Home Fairfield A look at employers’ rights as Connecticut returns to work

A look at employers’ rights as Connecticut returns to work

As business sites slowly transition from being figurative ghost towns to welcoming back employees, some significant questions about how to properly, legally – and safely – get back to work remain.

While the Lamont administration has provided detailed guidelines for businesses allowed to reopen on May 20 – and will add more as the state approaches Phase 2 of resumption on June 20 – there are still enough gray areas to befuddle some employers.


Part of the uncertainty is in regards to which employees – if any – should be allowed back into the workplace. The governor has underscored that if an employee has been fulfilling his duties by working from home during the pandemic, he should continue to do so. Either way, state regulations call for a capacity limit of 50% for businesses opening during Phase 1.

But that is easier said than done for some companies, according to Jonathan Orleans, chair of the Labor and Employment Section at Bridgeport law firm Pullman & Comley.

“It’s really difficult to gauge” how many businesses are going full-steam ahead, Orleans said. “We have a number of clients who have been planning for some time to begin bringing back their employees, and there are some who are waiting to see how things develop.”

“The fundamental advice is to do whatever you can, and whatever the government advises, to protect the health of your employees and customers,” he said. “But there is an enormous amount of information out there. You have the state of Connecticut guidance, CDC guidance on what to do if someone is showing symptoms or tests positive, and OSHA guidance.

“Frankly it can all be fairly burdensome for employers to sift through,” Orleans continued. “It’s not that the specific measures are terribly complicated or hard to understand — it’s more the volume of material you have to plow through to make sure you’re not missing anything.”

One aspect of the so-called “new normal” is that employers can require their staff to provide information about out-of-state travel, whether for business or personal reasons.

“During an emergency, the expectation is that employers may be somewhat more intrusive in gathering that kind of information from employees than they would otherwise,” Orleans said. “Going out of state, you’re more likely to take public transport, where the risk of exposure is greater.”

In addition, he noted, different states have different policies. As a result, employers with multistate operations will have to be careful to make sure they’re in full compliance in each location.

Employers may also request information from employees who have been sick or may have been exposed to the virus — but confidentiality must be maintained. Equal Employment Opportunity Commission (EEOC) guidance originally issued during the H1N1 outbreak of 2009, and recently updated, allows employers to seek information from employees about potential exposure, and even to temperature-test employees, but affirms that information about an employee’s symptoms or diagnosis remains confidential.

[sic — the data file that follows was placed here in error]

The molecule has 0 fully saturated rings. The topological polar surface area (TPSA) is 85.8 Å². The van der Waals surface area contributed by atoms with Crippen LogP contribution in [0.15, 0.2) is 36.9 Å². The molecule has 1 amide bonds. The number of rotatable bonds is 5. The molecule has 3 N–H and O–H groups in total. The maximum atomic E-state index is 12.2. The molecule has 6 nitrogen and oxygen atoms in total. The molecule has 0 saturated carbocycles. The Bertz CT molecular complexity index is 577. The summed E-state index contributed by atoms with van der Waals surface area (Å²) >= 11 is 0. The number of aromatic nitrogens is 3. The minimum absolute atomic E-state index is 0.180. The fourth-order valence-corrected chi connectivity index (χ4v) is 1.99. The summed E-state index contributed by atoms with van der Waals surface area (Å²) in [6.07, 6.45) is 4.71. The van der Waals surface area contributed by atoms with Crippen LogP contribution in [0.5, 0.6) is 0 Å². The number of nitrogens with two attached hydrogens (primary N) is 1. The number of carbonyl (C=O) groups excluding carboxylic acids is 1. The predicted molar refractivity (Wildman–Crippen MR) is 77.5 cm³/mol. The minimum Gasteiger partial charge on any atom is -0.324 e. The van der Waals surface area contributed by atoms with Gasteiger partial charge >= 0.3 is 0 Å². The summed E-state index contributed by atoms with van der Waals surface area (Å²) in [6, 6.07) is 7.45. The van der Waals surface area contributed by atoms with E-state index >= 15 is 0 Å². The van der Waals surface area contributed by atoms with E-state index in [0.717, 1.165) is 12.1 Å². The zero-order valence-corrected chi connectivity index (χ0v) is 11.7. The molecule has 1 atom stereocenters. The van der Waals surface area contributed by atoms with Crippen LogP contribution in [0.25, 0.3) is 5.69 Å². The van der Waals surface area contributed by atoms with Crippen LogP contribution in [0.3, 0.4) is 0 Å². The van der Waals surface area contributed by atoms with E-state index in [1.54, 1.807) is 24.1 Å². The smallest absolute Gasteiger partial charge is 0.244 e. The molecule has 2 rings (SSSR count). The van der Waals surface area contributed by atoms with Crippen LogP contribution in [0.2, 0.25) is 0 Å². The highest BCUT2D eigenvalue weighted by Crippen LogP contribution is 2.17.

Orleans acknowledged that keeping the infected or positive-testing employee completely anonymous to coworkers may be difficult in some situations, such as working at a particular station with only a couple of coworkers. Nonetheless, the employer cannot directly identify who the affected employee is should the coworkers ask.

Orleans noted that even as Connecticut reopens, Lamont’s executive orders stress that employees who can work from home should continue to do so, which means that employers should continue to allow it.

But if an employee cannot work from home, and their employer requires them to come back to the workplace, that employee can refuse to do so only if they have a valid reason under the Family and Medical Leave Act (FMLA), the Families First Coronavirus Response Act (FFCRA), or some other legitimate basis under a statute or under the employer’s policies.

“The question we get the most often from our employer clients is, ‘What do we do with an employee who refuses to return to work now because they’re just anxious’”? Orleans said.

If they’re not suffering from debilitating depression or anxiety, as diagnosed by a psychologist or psychiatrist — which could entitle them to leave under the FMLA or an accommodation under the Americans with Disabilities Act — the employee may be viewed as someone turning down suitable work. As a result, they could face termination and loss of unemployment benefits. The Connecticut Department of Labor has announced that it will review such instances on a case-by-case basis.

Even where the employee does not appear to have a valid reason, Orleans said, “We are not recommending to our clients that they summarily terminate people. You should explain to the employee the reasons you need them back, list all of the protective measures and equipment you have in place, and remind them of the 50% capacity rule.

“Give them time to think about it,” he said, “before saying you will treat them as having voluntarily quit.”

Issues about a business owner’s liability if an employee becomes infected are a little thorny, the attorney said. “It is very, very hard scientifically to determine exactly where someone picks up this virus. Any employee or customer who wants to contend, ‘I was infected at this particular location’ is going to have a problem proving that.”

The employee’s claim will likely be handled through the workers’ compensation system, Orleans said. “The employee doesn’t have to prove negligence by the employer, so those benefits are easier to receive than winning a lawsuit.”


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